Unfortunately, it's probably not feasible to start over elsewhere in the near future. You can certainly try applying, and it might work out, especially if you have a really compelling explanation. However, I think the chances are slim.
The basic question is how much progress towards a thesis you have made during your six years in grad school. If you're close to finishing, then nobody will think it makes sense to start over from scratch in the same subfield (or even a related one). At that point, you're not genuinely starting over, but just extending your time in grad school beyond six years. In particular, continuing in a similar area will come across as a request for another school to provide the additional funding your current university won't give you, and that won't sound like a good use of money. Most schools wouldn't give their own students a seventh year of funding, so why would they give it to a student from another university?
On the other hand, if you aren't close to finishing after six years, then starting over might make sense, but your track record will look bad. You'll need to present a powerful argument for why you'll do much better the second time around. In particular, there are people who have strong backgrounds and excellent grades but somehow don't end up succeeding at research, and the admissions committee will worry that you may fall into that category. Taking a chance on a fresh graduate student will seem like a much better bet than admitting someone who has already spent six years in graduate school but been unable to finish.
So basically you're stuck. Either you are too far along for starting over to make sense, or you have a track record of failure.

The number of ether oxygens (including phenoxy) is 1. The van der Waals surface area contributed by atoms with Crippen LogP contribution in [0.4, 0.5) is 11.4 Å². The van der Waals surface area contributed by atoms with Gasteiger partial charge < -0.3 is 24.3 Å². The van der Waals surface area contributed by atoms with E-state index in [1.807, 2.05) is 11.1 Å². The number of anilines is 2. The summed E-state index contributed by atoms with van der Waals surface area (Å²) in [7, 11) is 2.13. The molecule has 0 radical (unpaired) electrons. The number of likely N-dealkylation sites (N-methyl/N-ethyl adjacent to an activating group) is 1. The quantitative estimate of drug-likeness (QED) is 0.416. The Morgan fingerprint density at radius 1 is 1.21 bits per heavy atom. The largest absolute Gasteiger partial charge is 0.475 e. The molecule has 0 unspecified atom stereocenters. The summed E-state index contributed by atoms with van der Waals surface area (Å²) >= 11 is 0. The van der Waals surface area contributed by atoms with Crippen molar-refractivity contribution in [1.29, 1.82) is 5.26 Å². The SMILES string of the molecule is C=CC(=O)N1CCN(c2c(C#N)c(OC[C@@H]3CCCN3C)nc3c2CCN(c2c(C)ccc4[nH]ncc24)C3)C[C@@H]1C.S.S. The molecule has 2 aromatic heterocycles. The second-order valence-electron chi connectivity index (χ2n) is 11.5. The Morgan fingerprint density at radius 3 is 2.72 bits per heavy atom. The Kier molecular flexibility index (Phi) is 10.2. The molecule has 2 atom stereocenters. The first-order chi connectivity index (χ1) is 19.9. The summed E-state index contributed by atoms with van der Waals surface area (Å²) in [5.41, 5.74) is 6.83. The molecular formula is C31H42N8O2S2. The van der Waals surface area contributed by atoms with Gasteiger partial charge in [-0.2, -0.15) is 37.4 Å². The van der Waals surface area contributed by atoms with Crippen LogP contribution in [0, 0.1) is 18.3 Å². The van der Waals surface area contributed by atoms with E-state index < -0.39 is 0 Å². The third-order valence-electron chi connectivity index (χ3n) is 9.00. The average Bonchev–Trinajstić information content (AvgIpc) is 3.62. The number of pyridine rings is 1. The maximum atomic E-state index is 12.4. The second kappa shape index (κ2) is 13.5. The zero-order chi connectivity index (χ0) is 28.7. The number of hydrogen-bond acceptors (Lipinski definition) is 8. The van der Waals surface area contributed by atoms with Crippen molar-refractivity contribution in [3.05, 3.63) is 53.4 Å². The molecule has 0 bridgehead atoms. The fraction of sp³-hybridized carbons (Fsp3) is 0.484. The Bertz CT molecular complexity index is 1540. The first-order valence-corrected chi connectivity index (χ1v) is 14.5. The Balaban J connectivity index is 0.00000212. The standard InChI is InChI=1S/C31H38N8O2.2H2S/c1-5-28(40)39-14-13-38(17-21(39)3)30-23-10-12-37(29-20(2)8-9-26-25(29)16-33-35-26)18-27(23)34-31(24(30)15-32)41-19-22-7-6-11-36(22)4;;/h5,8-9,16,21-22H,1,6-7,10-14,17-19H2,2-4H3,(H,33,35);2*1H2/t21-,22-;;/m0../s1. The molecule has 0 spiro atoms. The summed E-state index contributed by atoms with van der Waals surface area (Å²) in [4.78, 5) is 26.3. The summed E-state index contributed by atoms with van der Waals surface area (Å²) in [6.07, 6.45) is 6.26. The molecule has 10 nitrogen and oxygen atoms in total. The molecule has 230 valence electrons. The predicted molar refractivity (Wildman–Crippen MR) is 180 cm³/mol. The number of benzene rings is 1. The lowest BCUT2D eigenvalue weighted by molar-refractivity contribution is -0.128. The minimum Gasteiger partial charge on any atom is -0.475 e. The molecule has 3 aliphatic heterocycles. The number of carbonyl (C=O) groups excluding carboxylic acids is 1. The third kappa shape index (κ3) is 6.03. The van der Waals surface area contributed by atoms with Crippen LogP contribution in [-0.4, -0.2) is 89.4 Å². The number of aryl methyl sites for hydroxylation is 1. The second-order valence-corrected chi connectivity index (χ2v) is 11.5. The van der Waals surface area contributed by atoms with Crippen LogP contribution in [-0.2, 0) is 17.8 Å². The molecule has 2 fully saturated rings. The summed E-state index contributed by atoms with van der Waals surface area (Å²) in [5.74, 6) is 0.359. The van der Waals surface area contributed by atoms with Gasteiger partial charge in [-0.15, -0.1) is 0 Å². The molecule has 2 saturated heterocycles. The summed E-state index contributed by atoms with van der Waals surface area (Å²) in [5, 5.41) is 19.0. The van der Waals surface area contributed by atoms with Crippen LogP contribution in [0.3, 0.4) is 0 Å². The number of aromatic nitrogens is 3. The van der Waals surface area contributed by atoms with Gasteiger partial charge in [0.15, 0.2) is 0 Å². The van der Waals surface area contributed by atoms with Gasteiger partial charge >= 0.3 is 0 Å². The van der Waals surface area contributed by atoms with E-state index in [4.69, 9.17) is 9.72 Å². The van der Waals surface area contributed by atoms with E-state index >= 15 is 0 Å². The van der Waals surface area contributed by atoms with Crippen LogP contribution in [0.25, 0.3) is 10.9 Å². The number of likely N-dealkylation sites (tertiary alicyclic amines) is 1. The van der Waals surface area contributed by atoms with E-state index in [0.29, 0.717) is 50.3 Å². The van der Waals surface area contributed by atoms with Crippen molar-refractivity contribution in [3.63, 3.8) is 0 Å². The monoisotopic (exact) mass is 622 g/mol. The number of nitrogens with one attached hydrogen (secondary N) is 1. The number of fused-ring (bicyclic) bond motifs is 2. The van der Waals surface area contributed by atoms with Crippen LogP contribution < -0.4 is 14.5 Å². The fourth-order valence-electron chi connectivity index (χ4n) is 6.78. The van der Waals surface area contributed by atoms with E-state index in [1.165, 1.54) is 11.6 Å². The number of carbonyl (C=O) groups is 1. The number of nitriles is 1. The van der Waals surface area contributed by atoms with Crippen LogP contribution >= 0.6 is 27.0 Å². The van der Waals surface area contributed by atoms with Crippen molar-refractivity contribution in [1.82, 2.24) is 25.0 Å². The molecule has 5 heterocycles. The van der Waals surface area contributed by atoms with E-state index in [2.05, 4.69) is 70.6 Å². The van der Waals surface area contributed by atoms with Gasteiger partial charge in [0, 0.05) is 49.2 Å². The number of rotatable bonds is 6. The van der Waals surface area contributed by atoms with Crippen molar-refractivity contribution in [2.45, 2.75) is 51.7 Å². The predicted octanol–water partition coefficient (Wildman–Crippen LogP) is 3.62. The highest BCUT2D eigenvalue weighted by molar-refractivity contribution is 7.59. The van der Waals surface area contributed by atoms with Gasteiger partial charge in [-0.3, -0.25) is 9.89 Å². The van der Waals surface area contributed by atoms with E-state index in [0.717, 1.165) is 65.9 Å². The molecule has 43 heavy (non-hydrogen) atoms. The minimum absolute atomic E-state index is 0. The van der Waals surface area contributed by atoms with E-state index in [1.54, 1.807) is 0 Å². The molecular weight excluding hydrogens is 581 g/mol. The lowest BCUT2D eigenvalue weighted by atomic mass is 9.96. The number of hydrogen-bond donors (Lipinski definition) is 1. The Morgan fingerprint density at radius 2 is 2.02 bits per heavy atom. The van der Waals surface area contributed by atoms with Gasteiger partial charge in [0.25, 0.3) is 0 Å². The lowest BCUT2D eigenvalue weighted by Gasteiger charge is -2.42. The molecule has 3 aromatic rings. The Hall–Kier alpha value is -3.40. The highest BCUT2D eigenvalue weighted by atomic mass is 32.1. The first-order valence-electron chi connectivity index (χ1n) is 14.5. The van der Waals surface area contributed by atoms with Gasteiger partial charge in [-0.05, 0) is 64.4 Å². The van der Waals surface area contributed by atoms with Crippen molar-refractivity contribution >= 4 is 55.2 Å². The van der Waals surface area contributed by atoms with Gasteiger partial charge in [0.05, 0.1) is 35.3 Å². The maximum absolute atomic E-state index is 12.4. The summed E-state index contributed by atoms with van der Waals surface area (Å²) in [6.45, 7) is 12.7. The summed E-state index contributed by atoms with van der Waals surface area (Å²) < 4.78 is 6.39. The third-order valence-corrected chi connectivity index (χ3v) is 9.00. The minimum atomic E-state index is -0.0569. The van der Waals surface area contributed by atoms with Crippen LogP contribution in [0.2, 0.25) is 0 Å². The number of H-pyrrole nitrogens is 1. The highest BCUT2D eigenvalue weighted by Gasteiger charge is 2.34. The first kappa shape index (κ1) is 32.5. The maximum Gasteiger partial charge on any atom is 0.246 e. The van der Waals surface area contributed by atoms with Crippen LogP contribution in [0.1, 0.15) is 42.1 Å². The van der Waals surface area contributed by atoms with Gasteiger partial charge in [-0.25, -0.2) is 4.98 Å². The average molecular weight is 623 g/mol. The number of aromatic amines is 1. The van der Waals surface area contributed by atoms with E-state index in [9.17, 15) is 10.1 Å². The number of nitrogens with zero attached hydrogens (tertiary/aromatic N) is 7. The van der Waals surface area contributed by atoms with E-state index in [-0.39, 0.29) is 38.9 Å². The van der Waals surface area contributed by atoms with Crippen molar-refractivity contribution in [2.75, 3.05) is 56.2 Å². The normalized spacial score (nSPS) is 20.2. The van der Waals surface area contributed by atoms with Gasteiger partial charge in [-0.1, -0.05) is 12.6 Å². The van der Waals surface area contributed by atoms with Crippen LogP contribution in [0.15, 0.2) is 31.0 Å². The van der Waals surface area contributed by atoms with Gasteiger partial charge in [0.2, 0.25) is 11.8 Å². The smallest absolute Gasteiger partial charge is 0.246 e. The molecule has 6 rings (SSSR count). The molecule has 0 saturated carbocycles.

Of course it's difficult to say without knowing more about your specific situation, but I'd guess your best chances lie in two possibilities:
Even if you don't get admitted now, you might fare better in a few years. As your previous time in graduate school fades into the past, you can try to make a case that you have increased perspective and maturity and a renewed desire to get a Ph.D. in math. I don't know how likely this is to work, but at least it gives you a chance to explain that you have changed since your first attempt at grad school.
You could try radically changing your research area. For example, from algebraic geometry to bioinformatics. Of course this depends on being able to make a good argument for your change of interests. You have to really demonstrate that you've finally figured out what you want to do, in the face of skepticism (many people will assume you are just flailing about looking for any chance to try something new). However, it gives you a ready-made explanation for what went wrong the first time: you were trying to do something that in the end just wasn't suited to your interests and talents, but you've discovered that this new topic is a much better fit.
Whatever approach you take, I expect it will be difficult to get admitted. It can't hurt to try, but I wouldn't get your hopes up. My gut feeling is that it would be easier to try to finish your Ph.D. and then salvage your career (but of course I don't know enough about your situation to say that with any confidence).